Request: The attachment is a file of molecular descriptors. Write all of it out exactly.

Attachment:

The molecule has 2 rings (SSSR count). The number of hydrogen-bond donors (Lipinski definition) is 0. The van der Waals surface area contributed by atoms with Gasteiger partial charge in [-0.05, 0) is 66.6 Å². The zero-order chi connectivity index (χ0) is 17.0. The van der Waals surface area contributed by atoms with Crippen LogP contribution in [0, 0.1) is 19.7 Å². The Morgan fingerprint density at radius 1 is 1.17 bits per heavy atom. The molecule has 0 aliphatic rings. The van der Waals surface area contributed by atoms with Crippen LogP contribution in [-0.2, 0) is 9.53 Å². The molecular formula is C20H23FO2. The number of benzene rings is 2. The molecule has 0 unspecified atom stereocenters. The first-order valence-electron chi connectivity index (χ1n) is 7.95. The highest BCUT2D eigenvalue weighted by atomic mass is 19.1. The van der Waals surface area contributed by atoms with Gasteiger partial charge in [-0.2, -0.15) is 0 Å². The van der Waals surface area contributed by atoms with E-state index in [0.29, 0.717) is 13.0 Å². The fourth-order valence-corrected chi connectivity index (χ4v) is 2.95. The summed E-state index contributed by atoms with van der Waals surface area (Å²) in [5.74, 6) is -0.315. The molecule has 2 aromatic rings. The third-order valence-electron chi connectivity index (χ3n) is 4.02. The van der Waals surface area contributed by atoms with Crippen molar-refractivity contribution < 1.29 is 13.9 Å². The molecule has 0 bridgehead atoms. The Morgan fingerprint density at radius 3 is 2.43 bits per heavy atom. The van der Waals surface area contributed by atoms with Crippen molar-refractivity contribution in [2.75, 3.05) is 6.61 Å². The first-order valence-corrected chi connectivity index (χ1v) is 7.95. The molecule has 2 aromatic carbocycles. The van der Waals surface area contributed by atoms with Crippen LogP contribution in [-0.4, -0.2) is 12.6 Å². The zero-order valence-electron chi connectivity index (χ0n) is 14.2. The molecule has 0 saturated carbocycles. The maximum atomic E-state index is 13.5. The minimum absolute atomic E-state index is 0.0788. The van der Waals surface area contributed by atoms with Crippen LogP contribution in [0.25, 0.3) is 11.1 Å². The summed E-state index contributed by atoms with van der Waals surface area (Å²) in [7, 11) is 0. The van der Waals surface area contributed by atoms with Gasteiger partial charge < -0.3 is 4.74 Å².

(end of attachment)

The molecule has 2 rings (SSSR count). The number of hydrogen-bond donors (Lipinski definition) is 0. The van der Waals surface area contributed by atoms with Gasteiger partial charge in [-0.05, 0) is 66.6 Å². The zero-order chi connectivity index (χ0) is 17.0. The van der Waals surface area contributed by atoms with Crippen LogP contribution in [0, 0.1) is 19.7 Å². The Morgan fingerprint density at radius 1 is 1.17 bits per heavy atom. The molecule has 0 aliphatic rings. The van der Waals surface area contributed by atoms with Crippen LogP contribution in [-0.2, 0) is 9.53 Å². The molecular formula is C20H23FO2. The number of benzene rings is 2. The molecule has 0 unspecified atom stereocenters. The first-order valence-electron chi connectivity index (χ1n) is 7.95. The highest BCUT2D eigenvalue weighted by atomic mass is 19.1. The van der Waals surface area contributed by atoms with Gasteiger partial charge in [-0.2, -0.15) is 0 Å². The van der Waals surface area contributed by atoms with E-state index in [0.29, 0.717) is 13.0 Å². The fourth-order valence-corrected chi connectivity index (χ4v) is 2.95. The summed E-state index contributed by atoms with van der Waals surface area (Å²) in [5.74, 6) is -0.315. The molecule has 2 aromatic rings. The third-order valence-electron chi connectivity index (χ3n) is 4.02. The van der Waals surface area contributed by atoms with Crippen molar-refractivity contribution < 1.29 is 13.9 Å². The molecule has 0 bridgehead atoms. The Morgan fingerprint density at radius 3 is 2.43 bits per heavy atom. The van der Waals surface area contributed by atoms with Crippen molar-refractivity contribution in [2.75, 3.05) is 6.61 Å². The first-order valence-corrected chi connectivity index (χ1v) is 7.95. The molecule has 2 aromatic carbocycles. The van der Waals surface area contributed by atoms with Crippen LogP contribution in [-0.4, -0.2) is 12.6 Å². The zero-order valence-electron chi connectivity index (χ0n) is 14.2. The molecule has 0 saturated carbocycles. The maximum atomic E-state index is 13.5. The minimum absolute atomic E-state index is 0.0788. The van der Waals surface area contributed by atoms with Crippen LogP contribution in [0.25, 0.3) is 11.1 Å². The summed E-state index contributed by atoms with van der Waals surface area (Å²) in [7, 11) is 0. The van der Waals surface area contributed by atoms with Gasteiger partial charge < -0.3 is 4.74 Å².